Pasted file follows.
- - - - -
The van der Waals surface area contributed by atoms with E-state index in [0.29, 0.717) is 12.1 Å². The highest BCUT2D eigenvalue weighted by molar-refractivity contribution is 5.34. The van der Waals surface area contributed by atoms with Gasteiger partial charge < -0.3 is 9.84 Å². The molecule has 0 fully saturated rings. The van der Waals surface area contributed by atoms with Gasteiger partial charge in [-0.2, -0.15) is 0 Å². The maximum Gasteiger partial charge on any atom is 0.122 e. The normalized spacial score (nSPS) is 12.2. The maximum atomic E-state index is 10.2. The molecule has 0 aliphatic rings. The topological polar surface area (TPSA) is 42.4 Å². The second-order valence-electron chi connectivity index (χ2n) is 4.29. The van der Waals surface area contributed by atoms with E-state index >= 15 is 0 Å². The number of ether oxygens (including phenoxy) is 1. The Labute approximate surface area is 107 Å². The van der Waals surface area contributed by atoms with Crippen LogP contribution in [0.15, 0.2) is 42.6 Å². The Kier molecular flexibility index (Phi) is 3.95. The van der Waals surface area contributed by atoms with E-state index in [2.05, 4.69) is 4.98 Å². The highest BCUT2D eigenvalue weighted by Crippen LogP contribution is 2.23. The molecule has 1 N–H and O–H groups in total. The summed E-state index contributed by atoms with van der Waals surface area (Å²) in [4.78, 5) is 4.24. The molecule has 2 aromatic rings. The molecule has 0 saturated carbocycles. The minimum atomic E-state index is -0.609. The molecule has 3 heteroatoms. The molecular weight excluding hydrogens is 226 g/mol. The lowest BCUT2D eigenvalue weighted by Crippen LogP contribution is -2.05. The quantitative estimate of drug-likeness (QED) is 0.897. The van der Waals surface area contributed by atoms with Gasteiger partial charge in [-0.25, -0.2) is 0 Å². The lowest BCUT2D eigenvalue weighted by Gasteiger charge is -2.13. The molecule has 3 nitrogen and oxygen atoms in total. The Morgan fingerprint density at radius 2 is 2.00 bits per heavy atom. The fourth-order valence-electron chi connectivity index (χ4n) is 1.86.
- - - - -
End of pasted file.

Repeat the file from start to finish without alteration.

The van der Waals surface area contributed by atoms with E-state index in [0.29, 0.717) is 12.1 Å². The highest BCUT2D eigenvalue weighted by molar-refractivity contribution is 5.34. The van der Waals surface area contributed by atoms with Gasteiger partial charge < -0.3 is 9.84 Å². The molecule has 0 fully saturated rings. The van der Waals surface area contributed by atoms with Gasteiger partial charge in [-0.2, -0.15) is 0 Å². The maximum Gasteiger partial charge on any atom is 0.122 e. The normalized spacial score (nSPS) is 12.2. The maximum atomic E-state index is 10.2. The molecule has 0 aliphatic rings. The topological polar surface area (TPSA) is 42.4 Å². The second-order valence-electron chi connectivity index (χ2n) is 4.29. The van der Waals surface area contributed by atoms with E-state index >= 15 is 0 Å². The number of ether oxygens (including phenoxy) is 1. The Labute approximate surface area is 107 Å². The van der Waals surface area contributed by atoms with Crippen LogP contribution in [0.15, 0.2) is 42.6 Å². The Kier molecular flexibility index (Phi) is 3.95. The van der Waals surface area contributed by atoms with E-state index in [2.05, 4.69) is 4.98 Å². The highest BCUT2D eigenvalue weighted by Crippen LogP contribution is 2.23. The molecule has 1 N–H and O–H groups in total. The summed E-state index contributed by atoms with van der Waals surface area (Å²) in [4.78, 5) is 4.24. The molecule has 2 aromatic rings. The molecule has 0 saturated carbocycles. The minimum atomic E-state index is -0.609. The molecule has 3 heteroatoms. The molecular weight excluding hydrogens is 226 g/mol. The lowest BCUT2D eigenvalue weighted by Crippen LogP contribution is -2.05. The quantitative estimate of drug-likeness (QED) is 0.897. The van der Waals surface area contributed by atoms with Gasteiger partial charge in [-0.25, -0.2) is 0 Å². The lowest BCUT2D eigenvalue weighted by Gasteiger charge is -2.13. The molecule has 3 nitrogen and oxygen atoms in total. The Morgan fingerprint density at radius 2 is 2.00 bits per heavy atom. The fourth-order valence-electron chi connectivity index (χ4n) is 1.86.